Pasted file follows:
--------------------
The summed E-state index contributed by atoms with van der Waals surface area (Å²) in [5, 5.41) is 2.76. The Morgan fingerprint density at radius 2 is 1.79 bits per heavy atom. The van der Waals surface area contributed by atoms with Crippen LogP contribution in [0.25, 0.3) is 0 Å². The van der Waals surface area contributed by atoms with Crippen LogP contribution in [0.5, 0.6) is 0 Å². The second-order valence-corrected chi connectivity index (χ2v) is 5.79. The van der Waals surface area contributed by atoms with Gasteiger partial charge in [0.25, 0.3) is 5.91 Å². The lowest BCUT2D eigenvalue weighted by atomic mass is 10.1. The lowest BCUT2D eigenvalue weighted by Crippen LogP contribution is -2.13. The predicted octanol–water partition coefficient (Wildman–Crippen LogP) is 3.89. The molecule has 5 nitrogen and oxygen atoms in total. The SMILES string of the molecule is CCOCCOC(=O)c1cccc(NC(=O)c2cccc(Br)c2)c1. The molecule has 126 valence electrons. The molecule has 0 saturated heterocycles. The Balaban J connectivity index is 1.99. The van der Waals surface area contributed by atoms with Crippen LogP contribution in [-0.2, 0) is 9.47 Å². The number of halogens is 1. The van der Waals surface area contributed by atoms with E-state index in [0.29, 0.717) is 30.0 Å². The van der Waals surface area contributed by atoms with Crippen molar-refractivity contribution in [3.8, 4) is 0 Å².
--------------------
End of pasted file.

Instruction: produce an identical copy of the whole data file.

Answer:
The summed E-state index contributed by atoms with van der Waals surface area (Å²) in [5, 5.41) is 2.76. The Morgan fingerprint density at radius 2 is 1.79 bits per heavy atom. The van der Waals surface area contributed by atoms with Crippen LogP contribution in [0.25, 0.3) is 0 Å². The van der Waals surface area contributed by atoms with Crippen LogP contribution in [0.5, 0.6) is 0 Å². The second-order valence-corrected chi connectivity index (χ2v) is 5.79. The van der Waals surface area contributed by atoms with Gasteiger partial charge in [0.25, 0.3) is 5.91 Å². The lowest BCUT2D eigenvalue weighted by atomic mass is 10.1. The lowest BCUT2D eigenvalue weighted by Crippen LogP contribution is -2.13. The predicted octanol–water partition coefficient (Wildman–Crippen LogP) is 3.89. The molecule has 5 nitrogen and oxygen atoms in total. The SMILES string of the molecule is CCOCCOC(=O)c1cccc(NC(=O)c2cccc(Br)c2)c1. The molecule has 126 valence electrons. The molecule has 0 saturated heterocycles. The Balaban J connectivity index is 1.99. The van der Waals surface area contributed by atoms with Crippen LogP contribution in [-0.2, 0) is 9.47 Å². The number of halogens is 1. The van der Waals surface area contributed by atoms with E-state index in [0.29, 0.717) is 30.0 Å². The van der Waals surface area contributed by atoms with Crippen molar-refractivity contribution in [3.8, 4) is 0 Å².